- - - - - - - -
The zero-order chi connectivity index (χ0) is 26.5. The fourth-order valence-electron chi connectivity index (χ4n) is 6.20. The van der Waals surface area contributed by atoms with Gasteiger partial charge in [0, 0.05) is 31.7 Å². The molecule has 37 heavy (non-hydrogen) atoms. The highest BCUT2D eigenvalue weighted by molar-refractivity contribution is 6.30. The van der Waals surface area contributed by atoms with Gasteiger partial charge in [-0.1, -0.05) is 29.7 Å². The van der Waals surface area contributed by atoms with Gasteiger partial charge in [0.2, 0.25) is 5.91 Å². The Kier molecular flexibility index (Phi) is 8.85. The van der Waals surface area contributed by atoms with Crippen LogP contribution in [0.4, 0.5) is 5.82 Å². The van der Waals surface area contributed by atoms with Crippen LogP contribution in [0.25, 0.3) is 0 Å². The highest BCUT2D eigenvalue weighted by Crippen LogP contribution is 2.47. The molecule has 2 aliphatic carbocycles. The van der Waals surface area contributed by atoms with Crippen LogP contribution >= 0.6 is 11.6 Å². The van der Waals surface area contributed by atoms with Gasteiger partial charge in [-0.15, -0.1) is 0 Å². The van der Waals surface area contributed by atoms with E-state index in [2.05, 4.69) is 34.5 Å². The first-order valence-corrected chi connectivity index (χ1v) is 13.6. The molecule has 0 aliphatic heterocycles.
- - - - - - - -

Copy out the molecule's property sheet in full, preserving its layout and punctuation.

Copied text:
The zero-order chi connectivity index (χ0) is 26.5. The fourth-order valence-electron chi connectivity index (χ4n) is 6.20. The van der Waals surface area contributed by atoms with Gasteiger partial charge in [0, 0.05) is 31.7 Å². The molecule has 37 heavy (non-hydrogen) atoms. The highest BCUT2D eigenvalue weighted by molar-refractivity contribution is 6.30. The van der Waals surface area contributed by atoms with Gasteiger partial charge in [-0.1, -0.05) is 29.7 Å². The van der Waals surface area contributed by atoms with Gasteiger partial charge in [0.2, 0.25) is 5.91 Å². The Kier molecular flexibility index (Phi) is 8.85. The van der Waals surface area contributed by atoms with Crippen LogP contribution in [0.4, 0.5) is 5.82 Å². The van der Waals surface area contributed by atoms with Crippen LogP contribution in [0.25, 0.3) is 0 Å². The highest BCUT2D eigenvalue weighted by Crippen LogP contribution is 2.47. The molecule has 2 aliphatic carbocycles. The van der Waals surface area contributed by atoms with Crippen LogP contribution >= 0.6 is 11.6 Å². The van der Waals surface area contributed by atoms with Gasteiger partial charge in [-0.15, -0.1) is 0 Å². The van der Waals surface area contributed by atoms with E-state index in [2.05, 4.69) is 34.5 Å². The first-order valence-corrected chi connectivity index (χ1v) is 13.6. The molecule has 0 aliphatic heterocycles.